New Apple iPad is a Delight

Then the mood shifts. People bummed out by the features that Apple did not put into its freshly baked tablet computer weigh in. No extra storage or expansion options, no smaller-screen model to compete against the likes of Amazon’s Kindle Fire. Still no Adobe Flash, and no camera flash, either. Not even Siri, the chatty personal assistant who, depending on where you are coming from, either charms owners of the iPhone 4S or bugs them.

No big deal.

Apple may have left a few things out. But Piper Jaffray analyst Gene Munster estimates Apple will sell up to 60 million iPads this year. And that’s on top of the 55 million collectively Apple has sold since the original iPad was introduced in 2010, spawning imitators and redefining an entire category of computing.

And nearly everyone who lands the brand new iPad on Day 1 — or more likely sometime afterward, since preorders are sold out — will be delighted.

Apple’s latest tablet strongly resembles the iPad 2. At 0.37-inches and 1.4-pounds, it’s ever-so- slightly thicker and heavier (though Apple says most cases and accessories should fit). But the new iPad snatches the crown from its predecessor as the finest tablet you can buy. Period. Similar scenes played out last year with the iPad 2.

So it goes with the tablet born in 2012, which Apple for reasons not altogether clear did not name iPad 3 but simply the new iPad. On the surface, the leap from the second-generation iPad to the third-generation would appear to be relatively modest. But all Apple did was again distance itself from the competition:

An overview. The display is spectacular. Apple also improved the camera, added dictation and, on some models, the ability to tap into the speediest available cellular networks. Apple did all this without sacrificing much battery life or jacking up prices. The iPad 2 stays in the lineup and is cheaper.

An iPad 2 with 16 gigabytes of storage now fetches $399, $100 less than a week ago. An iPad 2 with 3G wireless capabilities from ATT Wireless and Verizon Wireless goes for $529, plus a data plan if you choose to add one.

Meanwhile, new models with just Wi-Fi cost $499 for 16GB, $599 for 32GB and $699 for 64GB. Same capacity models with Wi-Fi and 4G wireless capabilities command $629, $729 and $829.

Fast wireless. The new iPads are the first iPads that access the 4G or 4th generation data networks being deployed nationally (but not everywhere) by ATT and Verizon Wireless, each with variations on how wireless is delivered.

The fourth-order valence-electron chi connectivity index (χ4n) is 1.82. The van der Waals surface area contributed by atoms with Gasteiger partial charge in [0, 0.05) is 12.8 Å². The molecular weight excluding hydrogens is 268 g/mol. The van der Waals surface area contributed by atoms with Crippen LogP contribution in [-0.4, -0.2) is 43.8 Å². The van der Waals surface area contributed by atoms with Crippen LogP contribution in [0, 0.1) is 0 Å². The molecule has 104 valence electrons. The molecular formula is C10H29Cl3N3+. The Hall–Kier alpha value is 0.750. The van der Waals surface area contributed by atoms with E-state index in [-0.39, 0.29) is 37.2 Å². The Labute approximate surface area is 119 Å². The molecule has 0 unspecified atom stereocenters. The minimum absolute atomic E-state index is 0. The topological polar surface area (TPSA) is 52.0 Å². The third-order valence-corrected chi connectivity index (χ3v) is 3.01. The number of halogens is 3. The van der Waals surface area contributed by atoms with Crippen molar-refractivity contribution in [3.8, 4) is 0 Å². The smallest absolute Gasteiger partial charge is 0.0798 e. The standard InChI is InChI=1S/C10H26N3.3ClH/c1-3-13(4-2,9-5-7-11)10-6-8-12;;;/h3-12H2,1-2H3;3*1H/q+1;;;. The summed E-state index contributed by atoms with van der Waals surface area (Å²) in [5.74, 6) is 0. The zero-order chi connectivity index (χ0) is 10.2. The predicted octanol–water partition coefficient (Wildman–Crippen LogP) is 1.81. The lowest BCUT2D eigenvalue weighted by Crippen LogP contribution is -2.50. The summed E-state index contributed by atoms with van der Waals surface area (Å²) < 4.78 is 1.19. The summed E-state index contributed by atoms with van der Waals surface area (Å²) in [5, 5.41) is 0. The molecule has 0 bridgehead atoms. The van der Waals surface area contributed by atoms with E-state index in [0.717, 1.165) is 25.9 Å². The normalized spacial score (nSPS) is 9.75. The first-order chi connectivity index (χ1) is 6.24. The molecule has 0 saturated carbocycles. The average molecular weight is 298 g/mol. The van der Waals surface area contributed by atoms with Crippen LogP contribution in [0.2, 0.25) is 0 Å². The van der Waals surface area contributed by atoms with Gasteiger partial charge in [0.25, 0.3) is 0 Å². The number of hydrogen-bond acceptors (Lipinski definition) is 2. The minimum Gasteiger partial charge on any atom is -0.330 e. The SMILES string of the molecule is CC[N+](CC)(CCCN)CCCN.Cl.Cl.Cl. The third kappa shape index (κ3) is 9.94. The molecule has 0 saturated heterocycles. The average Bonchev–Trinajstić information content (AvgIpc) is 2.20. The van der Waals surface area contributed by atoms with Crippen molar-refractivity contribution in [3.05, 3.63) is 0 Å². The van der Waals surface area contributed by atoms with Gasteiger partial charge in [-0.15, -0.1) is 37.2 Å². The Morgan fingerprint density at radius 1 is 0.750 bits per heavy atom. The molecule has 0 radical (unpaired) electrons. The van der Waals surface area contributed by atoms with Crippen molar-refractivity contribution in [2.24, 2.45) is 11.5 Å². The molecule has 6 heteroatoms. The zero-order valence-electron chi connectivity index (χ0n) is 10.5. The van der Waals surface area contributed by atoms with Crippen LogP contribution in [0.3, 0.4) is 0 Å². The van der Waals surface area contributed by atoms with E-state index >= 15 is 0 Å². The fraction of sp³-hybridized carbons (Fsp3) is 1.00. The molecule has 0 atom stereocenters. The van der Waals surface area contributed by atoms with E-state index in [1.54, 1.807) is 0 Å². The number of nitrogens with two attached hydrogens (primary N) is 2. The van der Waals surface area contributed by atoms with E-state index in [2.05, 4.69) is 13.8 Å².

The test machine, a Verizon model that taps into the company’s 4G LTE network, was really zippy in a week of testing in San Francisco and Austin. Downloading apps was quick, including previously purchased apps that had to be accessed through Apple’s iCloud service. Web pages loaded much faster than on an older iPad running 3G.

The new iPad can work as a personal hotspot that lets you share your speedy wireless connection with up to five other devices, though for now only Verizon has turned on the feature.

Verizon’s monthly data plans begin at $20 for 1 GB, go to $30 for 2 GB and climb to $80 for 10 GB. ATT offers a 250 MB plan for $14.99; 3 GB for $30; and 5 GB for $50. Keep in mind that with 4G you might well consume more data.

To some degree, Apple is playing catch-up, because many of the tablets built around Google’s Android mobile operating system have had 4G for some time.

Where Apple continues to claim a huge advantage over Android and other tablet rivals is in the apps ecosystem. The iPad runs almost all of the 585,000-plus apps sold or available free in the App Store, and more than 200,000 apps now are designed specifically for the iPad. Android still has comparatively few tablet-specific apps.

A screen to die for. The display becomes your window into all those apps. And the brilliant screen on the new iPad is the thing that will have you salivating.

You’re probably thinking the displays on the first iPad and the iPad 2 were pretty sweet, and you’d be right. Watching movies, reading books, surfing the Web, playing games and admiring photos on the older tablets is not an unpleasant experience.

But then you have a look at what Apple calls the “retina display” on the new iPad, technology first applied to recent iPhones, and you’re blown away.

Examine the new screen side-by-side with one of its near-10-inch predecessors, and you’ll swear you just had Lasik surgery. Text on Web pages or in books is so crisp and sharp that you don’t want to go back to reading on an older iPad. Movies and photographs reveal rich detail.